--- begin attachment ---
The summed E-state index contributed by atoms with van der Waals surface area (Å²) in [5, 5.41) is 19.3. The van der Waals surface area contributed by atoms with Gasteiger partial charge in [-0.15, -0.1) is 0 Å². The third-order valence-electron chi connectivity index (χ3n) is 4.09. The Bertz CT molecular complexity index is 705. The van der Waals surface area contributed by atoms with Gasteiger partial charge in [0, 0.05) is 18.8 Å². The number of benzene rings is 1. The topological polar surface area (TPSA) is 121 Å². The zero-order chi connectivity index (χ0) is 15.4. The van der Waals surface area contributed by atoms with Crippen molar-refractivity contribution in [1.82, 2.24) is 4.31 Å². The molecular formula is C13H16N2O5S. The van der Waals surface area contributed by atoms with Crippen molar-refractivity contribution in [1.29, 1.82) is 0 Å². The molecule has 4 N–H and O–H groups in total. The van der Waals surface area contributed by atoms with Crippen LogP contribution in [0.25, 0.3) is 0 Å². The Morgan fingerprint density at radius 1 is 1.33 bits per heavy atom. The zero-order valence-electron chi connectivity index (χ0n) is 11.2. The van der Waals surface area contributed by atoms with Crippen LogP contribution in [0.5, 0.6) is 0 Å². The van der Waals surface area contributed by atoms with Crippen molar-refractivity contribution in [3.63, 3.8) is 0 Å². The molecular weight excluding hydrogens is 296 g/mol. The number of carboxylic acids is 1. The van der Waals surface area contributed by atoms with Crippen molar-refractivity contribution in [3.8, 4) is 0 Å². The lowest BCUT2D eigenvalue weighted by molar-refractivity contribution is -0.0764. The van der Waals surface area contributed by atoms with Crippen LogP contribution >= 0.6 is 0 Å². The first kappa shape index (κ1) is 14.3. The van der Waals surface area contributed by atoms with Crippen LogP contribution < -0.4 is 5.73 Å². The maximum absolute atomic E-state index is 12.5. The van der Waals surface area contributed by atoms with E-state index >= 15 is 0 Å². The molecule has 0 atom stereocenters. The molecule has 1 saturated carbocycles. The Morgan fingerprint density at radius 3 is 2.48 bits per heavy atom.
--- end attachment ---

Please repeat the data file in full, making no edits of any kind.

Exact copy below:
The summed E-state index contributed by atoms with van der Waals surface area (Å²) in [5, 5.41) is 19.3. The van der Waals surface area contributed by atoms with Gasteiger partial charge in [-0.15, -0.1) is 0 Å². The third-order valence-electron chi connectivity index (χ3n) is 4.09. The Bertz CT molecular complexity index is 705. The van der Waals surface area contributed by atoms with Gasteiger partial charge in [0, 0.05) is 18.8 Å². The number of benzene rings is 1. The topological polar surface area (TPSA) is 121 Å². The zero-order chi connectivity index (χ0) is 15.4. The van der Waals surface area contributed by atoms with Crippen molar-refractivity contribution in [1.82, 2.24) is 4.31 Å². The molecular formula is C13H16N2O5S. The van der Waals surface area contributed by atoms with Crippen molar-refractivity contribution in [1.29, 1.82) is 0 Å². The molecule has 4 N–H and O–H groups in total. The van der Waals surface area contributed by atoms with Crippen LogP contribution in [0.25, 0.3) is 0 Å². The Morgan fingerprint density at radius 1 is 1.33 bits per heavy atom. The zero-order valence-electron chi connectivity index (χ0n) is 11.2. The van der Waals surface area contributed by atoms with Crippen LogP contribution in [0.5, 0.6) is 0 Å². The van der Waals surface area contributed by atoms with Crippen molar-refractivity contribution in [3.63, 3.8) is 0 Å². The molecular weight excluding hydrogens is 296 g/mol. The number of carboxylic acids is 1. The van der Waals surface area contributed by atoms with Crippen molar-refractivity contribution in [3.8, 4) is 0 Å². The lowest BCUT2D eigenvalue weighted by molar-refractivity contribution is -0.0764. The van der Waals surface area contributed by atoms with Crippen LogP contribution >= 0.6 is 0 Å². The first kappa shape index (κ1) is 14.3. The van der Waals surface area contributed by atoms with Crippen LogP contribution < -0.4 is 5.73 Å². The maximum absolute atomic E-state index is 12.5. The van der Waals surface area contributed by atoms with E-state index >= 15 is 0 Å². The molecule has 0 atom stereocenters. The molecule has 1 saturated carbocycles. The Morgan fingerprint density at radius 3 is 2.48 bits per heavy atom.